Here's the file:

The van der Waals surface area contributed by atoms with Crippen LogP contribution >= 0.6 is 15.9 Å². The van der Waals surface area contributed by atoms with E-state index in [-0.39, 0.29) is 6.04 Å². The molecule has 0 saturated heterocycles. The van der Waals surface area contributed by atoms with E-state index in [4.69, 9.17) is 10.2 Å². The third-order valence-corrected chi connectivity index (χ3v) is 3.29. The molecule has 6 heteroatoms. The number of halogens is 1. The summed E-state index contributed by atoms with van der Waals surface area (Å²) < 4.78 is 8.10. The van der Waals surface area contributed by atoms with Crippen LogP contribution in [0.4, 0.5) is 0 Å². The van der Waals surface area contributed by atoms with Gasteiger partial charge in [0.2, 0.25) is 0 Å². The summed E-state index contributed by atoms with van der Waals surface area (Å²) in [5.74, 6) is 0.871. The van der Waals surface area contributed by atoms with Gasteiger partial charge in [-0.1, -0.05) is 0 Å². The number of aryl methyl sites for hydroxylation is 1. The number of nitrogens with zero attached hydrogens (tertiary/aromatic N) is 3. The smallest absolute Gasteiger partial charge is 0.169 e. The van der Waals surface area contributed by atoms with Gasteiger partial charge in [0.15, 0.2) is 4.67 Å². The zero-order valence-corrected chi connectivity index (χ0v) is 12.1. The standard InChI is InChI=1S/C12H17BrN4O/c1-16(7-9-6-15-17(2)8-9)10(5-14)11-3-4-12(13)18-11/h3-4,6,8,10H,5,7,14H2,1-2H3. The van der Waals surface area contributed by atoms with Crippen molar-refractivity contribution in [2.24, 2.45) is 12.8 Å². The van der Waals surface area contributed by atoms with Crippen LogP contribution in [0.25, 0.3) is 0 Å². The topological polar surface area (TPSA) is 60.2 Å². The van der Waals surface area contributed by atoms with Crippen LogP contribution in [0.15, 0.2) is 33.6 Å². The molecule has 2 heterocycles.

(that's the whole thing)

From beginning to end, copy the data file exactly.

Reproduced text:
The van der Waals surface area contributed by atoms with Crippen LogP contribution >= 0.6 is 15.9 Å². The van der Waals surface area contributed by atoms with E-state index in [-0.39, 0.29) is 6.04 Å². The molecule has 0 saturated heterocycles. The van der Waals surface area contributed by atoms with E-state index in [4.69, 9.17) is 10.2 Å². The third-order valence-corrected chi connectivity index (χ3v) is 3.29. The molecule has 6 heteroatoms. The number of halogens is 1. The summed E-state index contributed by atoms with van der Waals surface area (Å²) < 4.78 is 8.10. The van der Waals surface area contributed by atoms with Crippen LogP contribution in [0.4, 0.5) is 0 Å². The van der Waals surface area contributed by atoms with Gasteiger partial charge in [0.2, 0.25) is 0 Å². The summed E-state index contributed by atoms with van der Waals surface area (Å²) in [5.74, 6) is 0.871. The van der Waals surface area contributed by atoms with Gasteiger partial charge in [-0.1, -0.05) is 0 Å². The number of aryl methyl sites for hydroxylation is 1. The number of nitrogens with zero attached hydrogens (tertiary/aromatic N) is 3. The smallest absolute Gasteiger partial charge is 0.169 e. The van der Waals surface area contributed by atoms with Gasteiger partial charge in [0.15, 0.2) is 4.67 Å². The zero-order valence-corrected chi connectivity index (χ0v) is 12.1. The standard InChI is InChI=1S/C12H17BrN4O/c1-16(7-9-6-15-17(2)8-9)10(5-14)11-3-4-12(13)18-11/h3-4,6,8,10H,5,7,14H2,1-2H3. The van der Waals surface area contributed by atoms with Crippen molar-refractivity contribution in [2.24, 2.45) is 12.8 Å². The van der Waals surface area contributed by atoms with Crippen LogP contribution in [0.25, 0.3) is 0 Å². The topological polar surface area (TPSA) is 60.2 Å². The van der Waals surface area contributed by atoms with Crippen LogP contribution in [0.15, 0.2) is 33.6 Å². The molecule has 2 heterocycles.